We’ve just returned from sunny Bellevue, Washington, where AMD held their first Fusion Developer Summit (AFDS). As with other technical conferences of this nature such as NVIDIA’s GTC and Intel’s IDF, AFDS is a chance for AMD to reach out to developers to prepare them for future products and to receive feedback in turn. While AMD can make powerful hardware it’s ultimately the software that runs on it that drives sales, so it’s important for them to reach out to developers to ensure that such software is being made.

AFDS 2011 served as a focal point for several different things going on at AMD. At its broadest, it was a launch event for Llano, AMD’s first mainstream Fusion APU that launched at the start of the week. AMD has invested the future of the company into APUs, and not just for graphical purposes but for compute purposes too. So Llano is a big deal for the company even though it’s only a taste of what’s to come.

The second purpose of course was to provide sessions for developers to learn more about how to utilize AMD’s GPUs for compute and graphics tasks. Microsoft, Acceleware, Adobe, academic researchers, and others were on hand to provide talks on how they’re using GPUs in current and future projects.

The final purpose – and what is going to be most interesting to most outside observers – was to prepare developers for what’s coming down the pipe. AMD has big plans for the future and it’s important to get developers involved as soon as is reasonably possible so that they’re ready to use AMD’s future technologies when they launch. Over the next few days we’ll talk about a couple of different things AMD is working on, and today we’ll start with the first and most exciting project: AMD Graphics Core Next.

Graphics Core Next (GCN) is the architectural basis for AMD’s future GPUs, both for discrete products and for GPUs integrated with CPUs as part of AMD’s APU products. AMD will be instituting a major overhaul of its traditional GPU architecture for future generation products in order to meet the direction of the market and where they want to go with their GPUs in the future.

While graphics performance and features have been and will continue to be important aspects of a GPU’s design, AMD and the rest of the market have been moving towards further exploiting the compute capabilities of GPUs, which in the right circumstances are capable of being utilized as massive parallel processors that can complete a number of tasks in the fraction of the time as a highly generalized CPU. Since the introduction of shader-capable GPUs in 2002, GPUs have slowly evolved to become more generalized so that their resources can be used for more than just graphics. AMD’s most recent shift was with their VLIW4 architecture with Cayman late last year; now they’re looking to make their biggest leap yet with GCN.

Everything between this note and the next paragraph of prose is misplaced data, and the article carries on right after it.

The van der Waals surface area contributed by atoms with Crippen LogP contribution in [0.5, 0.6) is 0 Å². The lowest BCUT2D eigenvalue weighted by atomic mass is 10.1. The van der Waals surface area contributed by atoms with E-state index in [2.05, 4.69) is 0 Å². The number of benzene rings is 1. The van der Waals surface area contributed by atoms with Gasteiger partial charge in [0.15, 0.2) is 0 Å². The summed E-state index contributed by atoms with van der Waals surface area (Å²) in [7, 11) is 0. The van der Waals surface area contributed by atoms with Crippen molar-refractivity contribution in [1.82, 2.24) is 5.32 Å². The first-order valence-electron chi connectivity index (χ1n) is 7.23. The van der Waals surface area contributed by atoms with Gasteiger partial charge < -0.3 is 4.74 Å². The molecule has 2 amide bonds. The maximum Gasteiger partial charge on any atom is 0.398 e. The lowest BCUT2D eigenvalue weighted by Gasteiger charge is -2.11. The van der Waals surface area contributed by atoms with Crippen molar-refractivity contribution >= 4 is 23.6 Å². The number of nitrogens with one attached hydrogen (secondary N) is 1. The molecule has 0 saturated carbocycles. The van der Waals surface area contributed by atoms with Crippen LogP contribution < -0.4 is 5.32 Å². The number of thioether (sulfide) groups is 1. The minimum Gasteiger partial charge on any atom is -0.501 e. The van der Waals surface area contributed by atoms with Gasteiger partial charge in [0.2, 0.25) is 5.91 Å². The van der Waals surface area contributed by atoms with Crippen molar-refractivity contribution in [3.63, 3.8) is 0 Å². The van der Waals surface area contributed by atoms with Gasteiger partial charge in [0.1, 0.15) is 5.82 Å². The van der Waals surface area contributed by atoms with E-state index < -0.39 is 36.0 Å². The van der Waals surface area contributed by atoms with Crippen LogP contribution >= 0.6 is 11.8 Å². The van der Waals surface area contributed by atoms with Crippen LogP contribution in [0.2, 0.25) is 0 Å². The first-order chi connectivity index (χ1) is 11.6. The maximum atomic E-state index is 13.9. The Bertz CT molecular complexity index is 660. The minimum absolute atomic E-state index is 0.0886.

GCN at its core is the basis of a GPU that performs well at both graphical and computing tasks. AMD has stretched their traditional VLIW architecture as far as they reasonably can for computing purposes, and as more developers get on board for GPU computing a clean break is needed in order to build a better performing GPU to meet their needs. This is in essence AMD’s Fermi: a new architecture and a radical overhaul to make a GPU that is as monstrous at computing as it is at graphics. And this is the story of the architecture that AMD will be building to make it happen.

Finally, it should be noted that the theme of AFDS 2011 was heterogeneous computing, as it has become AMD’s focus to get developers to develop heterogeneous applications that effectively utilize both AMD’s CPUs and AMD’s GPUs. Ostensibly AFDS is a conference about GPU computing, but AMD’s true strength is not their CPU side or their GPU side, it’s the combination of the two. Bulldozer will be the first half of AMD’s future APUs, while GCN will be the other half.

Prelude: The History of VLIW & Graphics
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  • StormyParis - Friday, June 17, 2011 - link

    Thank you for a very enlightening write up. Comments and questions:

    1- please add a comma in there somewhere. I had to read the sentence 4 times to understand it (page 1=: "VLIW designs will never achieve perfect efficiency in this regard, but the farther off real world utilization is the weaker the benefits of VLIW."

    2- When, if ever, will we vile users see any benefits ? I get the feeling that most apps are still not optimized well, if at all, for multicore/threading. Come to think of it, most don't even use most of the x86 extensions more recent than SSE2. Now we're talking of yet another x86 extension, that is not only AMD-specific, but very task-specific. Apart from a handful of labs doing GPU computing, and the usual Photoshop filters... i'm doubtful ?
    Reply
  • MonkeyPaw - Friday, June 17, 2011 - link

    I'm not an expert in this sort of design, but is AMD setting up this architecture to replace the x86 ALU? Bulldozer is already running 2 ALUs for every 1 FPU, which is promoting ALU-heavy software design. It may take a few revisions to meld them (or phase one out), but it certainly seems like that's a heterogeneous CPU in the end. Reply
  • marc1000 - Friday, June 17, 2011 - link

    there is a slide (on Llano article, I believe) where AMD points this. yes, they want to completely merge them, and the ALU would be one of this mergind points. Reply